I just discovered the music video for “Trademark” last week, which might have given me more of an impression of his roots if I knew of it sooner. It features plenty of cowboys taming wild horses, a Southern belle-type frolicking in a field, and not to mention his western-style jacket with the long fringes on the arms. It could be him appreciating elements that are frequently seen in his hometown state, or he’s simply embracing their aesthetics as an outsider. It was very-near the time people began to get all achy-breaky to Miley’s daddy and Garth Brooks was larger than life, the result of which spawned enough people who weren’t from a southern state to adopt the country-western fashion to fill a book all on their own. I could just as easily have thought Eric Johnson was from Seattle if he was wearing flannel.


Men Without Hats

Where I Thought They Were From: Somewhere in the United Kingdom

Where They Are Actually From: Montreal, Quebec, Canada

This one stands out to me as one I definitely should have pegged on my own. I could never pin them down exactly, but I figured somewhere vaguely off the continent of Europe. Not just England, potentially Scotland, Ireland, or Wales. The main thing that bothers me about this one was how I did not even know they were from Canada.

Normally, the Canadian media will bombard me and my fellow countrymen with any vague connection of celebrities to our supposedly-polite nation. Did you know that Diana Ross has a summer home in the Muskoka region? Care to know of any and every rock band that recorded in Vancouver (it’s a long list)? How about the fact that The Bangles’ wardrobe consultant’s au pair was raised in Swift Current, Saskatchewan? I just made those up, but that’s the general idea. It wasn’t until this year that I knew Men Without Hats had significant Canadian roots through a random jump on Wikipedia.

Signs, signs, everywhere there were signs, and it really doesn’t take much effort to find them. I’ll admit that “The Safety Dance” is the only song of theirs I really know. Other millennial it’s likely the same way. Part of the confusion may have been that the infamous video of said track features actor Mike Edmonds, a man that I know to be British from the movie Time Bandits. Did I think he was in the band or something? It even has a french woman singing in it, for crying out loud!

What else? Their next most popular song, which has around a tenth of the views that “The Safety Dance” has on Youtube, is “Pop Goes The World”. We get freaking Bonhomme in not just the video, but as a reference in he lyrics. This silly snowman was also in “Where Do The Boys Go”, with an entire football team’s worth of them on the Montreal Concordes’ field. Not only that, the opening seconds shows glimpses of a map of the city and surrounding area. Their background couldn’t be any more plain to see if Ivan Doroschuk had a blue fleur-de-lis tattooed across his face.


Electric Light Orchestra

Where I Thought They Were From: America

Where They Are Actually From: Birmingham, England

You may be wondering why I chose to use a photo of an album cover rather than a proper photo of ELO. On top of that, it’s not even the original album cover for On The Third Day. It’s a horrible cover at that, with each band member poking their bellybuttons out through their shirts with the unflinching focus of a professional chess player. I’m sure I looked similar when practicing my Care Bear stare in the mirror as a boy, albeit with a tad less gut hair.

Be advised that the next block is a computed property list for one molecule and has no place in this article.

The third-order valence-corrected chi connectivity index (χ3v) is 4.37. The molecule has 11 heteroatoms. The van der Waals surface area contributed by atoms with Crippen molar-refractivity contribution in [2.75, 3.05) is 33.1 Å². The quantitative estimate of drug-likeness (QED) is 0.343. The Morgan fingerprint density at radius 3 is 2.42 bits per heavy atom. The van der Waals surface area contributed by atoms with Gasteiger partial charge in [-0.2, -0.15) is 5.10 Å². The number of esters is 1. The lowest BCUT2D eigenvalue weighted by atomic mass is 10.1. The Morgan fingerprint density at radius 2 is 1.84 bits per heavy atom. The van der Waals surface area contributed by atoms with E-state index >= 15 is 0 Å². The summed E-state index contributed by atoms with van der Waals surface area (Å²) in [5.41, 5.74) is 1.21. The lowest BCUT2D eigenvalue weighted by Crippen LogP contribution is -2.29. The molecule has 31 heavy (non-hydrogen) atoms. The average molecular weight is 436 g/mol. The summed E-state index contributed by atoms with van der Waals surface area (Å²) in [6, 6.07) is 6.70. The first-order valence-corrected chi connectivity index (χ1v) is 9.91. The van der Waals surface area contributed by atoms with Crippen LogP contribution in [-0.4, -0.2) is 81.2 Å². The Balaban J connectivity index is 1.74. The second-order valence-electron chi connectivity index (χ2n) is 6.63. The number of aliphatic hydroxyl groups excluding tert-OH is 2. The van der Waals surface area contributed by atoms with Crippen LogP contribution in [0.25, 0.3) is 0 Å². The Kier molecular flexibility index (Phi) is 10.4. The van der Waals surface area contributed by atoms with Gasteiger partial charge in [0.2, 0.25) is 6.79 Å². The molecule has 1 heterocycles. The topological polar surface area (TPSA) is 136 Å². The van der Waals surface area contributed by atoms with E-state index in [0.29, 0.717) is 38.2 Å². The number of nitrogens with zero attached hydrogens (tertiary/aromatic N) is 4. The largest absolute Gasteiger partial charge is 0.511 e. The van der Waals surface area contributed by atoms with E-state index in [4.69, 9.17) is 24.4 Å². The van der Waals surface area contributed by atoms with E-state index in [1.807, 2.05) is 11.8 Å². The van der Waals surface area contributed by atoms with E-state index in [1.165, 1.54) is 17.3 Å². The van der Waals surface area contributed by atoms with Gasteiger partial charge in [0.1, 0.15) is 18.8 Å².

That very photo is what led me to be confused about where they originated. This could be chalked up to pure naivete, but I think there’s more to it. Most comedy fans will point out that there are differences between British and American humour, and I suppose I confused this photo for low-brow humour along the lines of Married With Children rather than the absurdity of Monty Python. On most 70’s rock I lean towards guessing British, but when the world was much smaller to me I would assume American.

One of the first songs I remember identifying with the band was “Don’t Bring Me Down”, which isn’t on this album, but I was so traumatized by their nightmare-inducing navel exposures as a kid that it must have impacted my ability to digest that particular record. That song seemed to have more of a straight ahead beat and a bit of a disco-vibe that I just took them as an American rock band. Not that I had the ability to discern based on a group’s sound at six, seven, eight, or however old I was at the time. The ears had little time to be tested.

The ELO mention also brings the piece full circle. Birmingham is known for exporting heavy metal of the likes of Judas Priest, Napalm Death, and Black Sabbath (of which ELO drummer Bev Bevan was briefly a member). To know that that acts from the working-class town can produced such romantic songs as “Telephone Line” or as bright-sounding as “Mr. Blue Sky” tells me that I shouldn’t jump to conclusions.

Speaking of conclusions, I’ll be bound to jump to more of them in the music world. It’s not that difficult to forget that flower children did not just come from San Francisco or Woodstock, or that you don’t have to be a Norwegian arsonist to record quality black metal.